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Household Health Spending in India: a Comparative Study of Demographically Advanced and Transitive States


Affiliations
1 Centre for Study of Social Exclusion and Inclusive Policy, Banaras Hindu University, Varanasi 221005, U.P., India
2 Department of Fertility Studies, International Institute for Population Sciences, Mumbai 400088, India
     

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Using the unit data from 61st and 66th rounds of consumption expenditure surveys carried out by National Sample Survey Organisation, this paper examines the change in household health spending of demographically advanced and transitive states of India. Descriptive and multivariate analyses are used to understand the differentials and change in health spending. Results suggest that during 2004-2010 the household health expenditure at constant prices has increased by 25 per cent in India, 32 per cent in Kerala, 33 per cent in Maharashtra and eight per cent in Uttar Pradesh. The institutional health spending in India has increased by 53 per cent compared with 15 per cent for non-institutional health spending. The increase in household health spending is higher among the poor, less educated, labourer households and among elderly households. Results of multivariate analyses suggest that households with elderly members are more likely to incur catastrophic health expenditure compared with households without any elderly member. Based on the findings, the paper suggests an increase in public spending on health to protect the poor, marginalised and elderly households from catastrophic health spending.
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  • Household Health Spending in India: a Comparative Study of Demographically Advanced and Transitive States

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Authors

Shruti
Centre for Study of Social Exclusion and Inclusive Policy, Banaras Hindu University, Varanasi 221005, U.P., India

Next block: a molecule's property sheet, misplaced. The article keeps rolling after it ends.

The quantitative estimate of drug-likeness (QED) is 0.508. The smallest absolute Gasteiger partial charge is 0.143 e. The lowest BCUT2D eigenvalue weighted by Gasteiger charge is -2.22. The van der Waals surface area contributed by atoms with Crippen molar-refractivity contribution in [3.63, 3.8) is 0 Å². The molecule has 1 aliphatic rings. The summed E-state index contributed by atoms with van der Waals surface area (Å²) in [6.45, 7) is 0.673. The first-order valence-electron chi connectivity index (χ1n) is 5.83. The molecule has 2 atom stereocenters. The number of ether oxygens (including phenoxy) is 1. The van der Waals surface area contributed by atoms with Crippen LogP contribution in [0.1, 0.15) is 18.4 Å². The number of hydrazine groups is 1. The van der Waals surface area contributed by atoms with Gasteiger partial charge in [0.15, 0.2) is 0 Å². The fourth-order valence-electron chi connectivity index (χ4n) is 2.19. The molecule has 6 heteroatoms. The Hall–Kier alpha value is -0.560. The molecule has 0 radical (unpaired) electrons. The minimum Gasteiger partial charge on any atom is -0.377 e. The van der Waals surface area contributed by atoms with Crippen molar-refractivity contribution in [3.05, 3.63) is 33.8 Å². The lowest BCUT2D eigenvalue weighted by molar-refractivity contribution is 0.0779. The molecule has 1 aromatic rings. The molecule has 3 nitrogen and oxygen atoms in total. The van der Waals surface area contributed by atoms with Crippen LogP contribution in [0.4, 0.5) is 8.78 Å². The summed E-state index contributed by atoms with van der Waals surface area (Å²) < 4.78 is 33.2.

Sanjay K. Mohanty
Department of Fertility Studies, International Institute for Population Sciences, Mumbai 400088, India

Abstract


Using the unit data from 61st and 66th rounds of consumption expenditure surveys carried out by National Sample Survey Organisation, this paper examines the change in household health spending of demographically advanced and transitive states of India. Descriptive and multivariate analyses are used to understand the differentials and change in health spending. Results suggest that during 2004-2010 the household health expenditure at constant prices has increased by 25 per cent in India, 32 per cent in Kerala, 33 per cent in Maharashtra and eight per cent in Uttar Pradesh. The institutional health spending in India has increased by 53 per cent compared with 15 per cent for non-institutional health spending. The increase in household health spending is higher among the poor, less educated, labourer households and among elderly households. Results of multivariate analyses suggest that households with elderly members are more likely to incur catastrophic health expenditure compared with households without any elderly member. Based on the findings, the paper suggests an increase in public spending on health to protect the poor, marginalised and elderly households from catastrophic health spending.


DOI: https://doi.org/10.21648/arthavij%2F2013%2Fv55%2Fi1%2F111190